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In some circumstances, I've been told not to do a VACUUM FULL (or CLUSTER) of a table that is in production, because that will exclusively lock it for longer than wished. The same might apply to several ALTER TABLE operations (like changing the type of several columns).

The alternative presented is always to do something like:

 CREATE TABLE new_table AS SELECT * FROM old_table ;
 -- recreate all indices and constraints
 ALTER TABLE old_table RENAME TO going_to_drop_table ;
 ALTER TABLE new_table RENAME TO old_table ;
 DROP TABLE going_to_drop_table ;

This would work in an scenario where there are no dependencies to old_table (meaning there are not any views that depend on it, nor any foreign key constraints, functions, etc.), and that old_table does not get any inserts or updates. But that would be an exception, not the rule, in most databases.

Is there any way to make such a 'table swap' without losing dependencies?

[For the sake of completeness: I'm specially interested in how to do it for PostgreSQL 9.5 or 9.6]


Research until now (about the underlying reason):

  1. Is it possible to run VACUUM FULL in Postgres asynchronously? => pg_repack. Caveats: might not be easy to implement on Windows, not tested with postgresql 9.6. Looks like the most promissing option.
  2. pg_reorg: similar to pg_repack (was the basis for it) => Seems not to have been updated since postgresql 9.4, and it's mostly superseded by pg_repack.
  3. Old bash-based tool from OmniTI, referenced by Reduce Bloat of table without long/exclusive Locks => looks not up-to-date.
  4. Cleaning Up PostgreSQL Bloat => (for what I'm interested in), basically recommends using vacuumdb using --jobs=njobs. Looks like a way to speed-up vacuums, and an actual possibility. I don't like the sentence from the documentation that states "Note that using this mode together with the -f (FULL) option might cause deadlock failures if certain system catalogs are processed in parallel."
  5. pgcompact from pgtoolkit => don't know if this is up-to-date. It's based on Reducing bloat without locking, which looks safe.
  6. Safe Operations For High Volume PostgreSQL: A good collection of workarounds to minimize table locking. Thanks to @hruske for the comment.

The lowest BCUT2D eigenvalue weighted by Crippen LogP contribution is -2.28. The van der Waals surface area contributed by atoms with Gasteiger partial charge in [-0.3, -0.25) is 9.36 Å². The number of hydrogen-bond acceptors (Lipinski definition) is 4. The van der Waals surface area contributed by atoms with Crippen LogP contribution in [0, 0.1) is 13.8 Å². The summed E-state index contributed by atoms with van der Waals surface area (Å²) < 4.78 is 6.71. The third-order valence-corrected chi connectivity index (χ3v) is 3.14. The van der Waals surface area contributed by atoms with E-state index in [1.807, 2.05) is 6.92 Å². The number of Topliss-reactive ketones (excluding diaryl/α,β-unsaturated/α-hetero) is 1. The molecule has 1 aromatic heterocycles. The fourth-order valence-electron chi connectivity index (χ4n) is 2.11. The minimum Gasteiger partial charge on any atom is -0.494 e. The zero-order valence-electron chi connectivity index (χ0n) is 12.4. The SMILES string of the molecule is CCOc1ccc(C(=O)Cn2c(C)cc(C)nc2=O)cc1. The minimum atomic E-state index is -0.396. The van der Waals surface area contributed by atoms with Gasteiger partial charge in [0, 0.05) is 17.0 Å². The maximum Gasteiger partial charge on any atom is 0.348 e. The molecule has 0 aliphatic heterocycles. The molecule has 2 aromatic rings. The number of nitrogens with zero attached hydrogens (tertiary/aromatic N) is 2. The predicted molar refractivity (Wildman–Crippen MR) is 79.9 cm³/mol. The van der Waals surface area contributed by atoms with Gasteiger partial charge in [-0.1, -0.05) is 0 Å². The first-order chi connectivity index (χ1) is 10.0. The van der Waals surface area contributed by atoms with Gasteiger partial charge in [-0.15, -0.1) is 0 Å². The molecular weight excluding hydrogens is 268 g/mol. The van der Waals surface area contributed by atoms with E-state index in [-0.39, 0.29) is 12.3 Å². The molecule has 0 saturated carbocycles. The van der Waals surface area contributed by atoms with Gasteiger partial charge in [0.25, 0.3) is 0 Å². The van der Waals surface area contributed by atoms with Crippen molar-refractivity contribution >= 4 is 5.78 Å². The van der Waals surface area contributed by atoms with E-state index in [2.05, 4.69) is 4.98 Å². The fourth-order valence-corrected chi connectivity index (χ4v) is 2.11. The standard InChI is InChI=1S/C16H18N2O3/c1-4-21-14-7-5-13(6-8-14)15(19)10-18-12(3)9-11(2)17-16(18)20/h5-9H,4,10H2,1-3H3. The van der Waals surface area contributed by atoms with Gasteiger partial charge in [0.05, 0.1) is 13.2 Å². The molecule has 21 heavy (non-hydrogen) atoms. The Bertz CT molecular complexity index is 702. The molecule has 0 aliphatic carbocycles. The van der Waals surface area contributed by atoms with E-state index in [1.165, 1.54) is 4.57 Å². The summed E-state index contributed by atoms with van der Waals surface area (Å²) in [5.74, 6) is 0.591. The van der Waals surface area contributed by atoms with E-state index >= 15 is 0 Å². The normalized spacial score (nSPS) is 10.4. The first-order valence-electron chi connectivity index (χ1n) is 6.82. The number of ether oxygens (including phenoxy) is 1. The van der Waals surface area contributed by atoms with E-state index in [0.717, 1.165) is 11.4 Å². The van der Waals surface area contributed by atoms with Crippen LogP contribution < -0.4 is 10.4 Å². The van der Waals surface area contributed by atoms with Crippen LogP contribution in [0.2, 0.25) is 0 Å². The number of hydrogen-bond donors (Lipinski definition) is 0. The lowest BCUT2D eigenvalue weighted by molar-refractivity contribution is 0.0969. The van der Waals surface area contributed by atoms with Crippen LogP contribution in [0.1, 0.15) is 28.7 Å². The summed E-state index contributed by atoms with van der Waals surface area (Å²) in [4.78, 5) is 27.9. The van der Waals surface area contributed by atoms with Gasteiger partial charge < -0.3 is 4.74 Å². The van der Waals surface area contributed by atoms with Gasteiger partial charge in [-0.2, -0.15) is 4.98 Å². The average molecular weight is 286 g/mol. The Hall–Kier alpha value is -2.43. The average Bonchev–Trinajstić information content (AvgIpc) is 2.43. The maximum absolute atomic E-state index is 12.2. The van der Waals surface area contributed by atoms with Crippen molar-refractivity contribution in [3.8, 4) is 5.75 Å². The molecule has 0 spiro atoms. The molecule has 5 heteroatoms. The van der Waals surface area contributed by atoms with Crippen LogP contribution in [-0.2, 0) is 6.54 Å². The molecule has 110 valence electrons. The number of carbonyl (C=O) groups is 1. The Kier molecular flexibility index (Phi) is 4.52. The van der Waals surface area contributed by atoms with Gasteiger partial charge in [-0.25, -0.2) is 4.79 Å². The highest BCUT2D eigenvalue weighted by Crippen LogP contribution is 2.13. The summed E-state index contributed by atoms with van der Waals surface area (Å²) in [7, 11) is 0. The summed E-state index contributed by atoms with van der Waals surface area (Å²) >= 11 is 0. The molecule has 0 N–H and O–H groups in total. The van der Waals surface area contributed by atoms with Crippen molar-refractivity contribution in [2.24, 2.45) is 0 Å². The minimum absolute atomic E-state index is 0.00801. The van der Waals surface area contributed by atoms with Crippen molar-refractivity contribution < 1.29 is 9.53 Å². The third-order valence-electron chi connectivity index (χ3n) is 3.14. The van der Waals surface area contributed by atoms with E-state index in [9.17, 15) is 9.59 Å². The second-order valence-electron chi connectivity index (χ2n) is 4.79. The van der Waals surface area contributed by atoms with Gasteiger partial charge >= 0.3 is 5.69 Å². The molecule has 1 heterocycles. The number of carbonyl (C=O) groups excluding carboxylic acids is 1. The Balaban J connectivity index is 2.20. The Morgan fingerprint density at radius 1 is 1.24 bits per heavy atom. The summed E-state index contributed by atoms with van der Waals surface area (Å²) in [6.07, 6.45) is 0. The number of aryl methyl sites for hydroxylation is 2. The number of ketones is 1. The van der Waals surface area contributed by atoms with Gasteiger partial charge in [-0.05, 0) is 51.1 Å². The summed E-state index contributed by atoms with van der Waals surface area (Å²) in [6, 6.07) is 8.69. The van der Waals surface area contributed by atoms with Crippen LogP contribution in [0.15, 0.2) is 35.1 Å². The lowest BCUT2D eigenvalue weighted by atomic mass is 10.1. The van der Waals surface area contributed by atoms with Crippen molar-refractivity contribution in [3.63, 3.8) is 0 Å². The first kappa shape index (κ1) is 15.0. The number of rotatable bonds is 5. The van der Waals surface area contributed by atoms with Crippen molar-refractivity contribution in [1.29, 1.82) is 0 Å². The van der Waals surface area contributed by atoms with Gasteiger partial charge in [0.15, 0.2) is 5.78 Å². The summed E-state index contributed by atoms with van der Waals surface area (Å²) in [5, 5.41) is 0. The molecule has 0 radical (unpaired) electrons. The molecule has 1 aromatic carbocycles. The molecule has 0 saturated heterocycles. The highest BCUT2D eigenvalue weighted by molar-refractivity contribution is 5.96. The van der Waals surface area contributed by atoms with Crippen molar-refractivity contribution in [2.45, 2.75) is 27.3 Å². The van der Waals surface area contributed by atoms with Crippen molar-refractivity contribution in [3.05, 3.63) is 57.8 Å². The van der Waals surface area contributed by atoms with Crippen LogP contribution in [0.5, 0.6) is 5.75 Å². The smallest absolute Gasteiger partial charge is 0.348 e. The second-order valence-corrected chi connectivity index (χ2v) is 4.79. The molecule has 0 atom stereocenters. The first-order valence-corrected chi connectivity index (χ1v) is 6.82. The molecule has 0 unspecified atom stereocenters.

Which is the best way to avoid the exclusive locks associated with ALTER TABLE ALTER COLUMN ..., CLUSTER or VACUUM FULL?

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    I have used pg_repack in the past successfully, but not on pg 9.6, yet. I expect it to work fin, though. Some bad news for the "alternative": 1. You need a write lock anyway or you might miss writes to the old table while in transition. 2. While the time frame is tiny, there is still a chance for queries to get lost in the transition. As soon as queries are parsed and planned table names are resolved to OIDs, so concurrent transactions might wait for old_table to be unlocked, only to find it deleted and raise an exception. – Erwin Brandstetter Jan 7 '17 at 16:14
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    pg_repack is the tool giving me "the best feeling" til now. But cannot do anything when need to alter table... – joanolo Jan 7 '17 at 16:19
  • The title is somewhat misleading as you didn't tell what you are trying to do by replacing tables - just reducing table bloat or is there another use case? – hruske Jan 7 '17 at 21:36
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    I think it would be better to ask: why do you have that table bloat? Do you have long running transactions that prevent (auto)vacuum from cleaning up? Or even many sessions that are "idle in transaction"? Very often the solution is to make autovacuum more aggressive so that it can keep up with the update rate – a_horse_with_no_name Jan 8 '17 at 12:09
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    @joanolo I think you should add the second part of your question as the answer, pointing to pg_repack as a proven method. With ALTER TABLE, you don't have much to improve other than keeping heavy locks for the shortest time possible. – dezso Apr 10 '19 at 13:49

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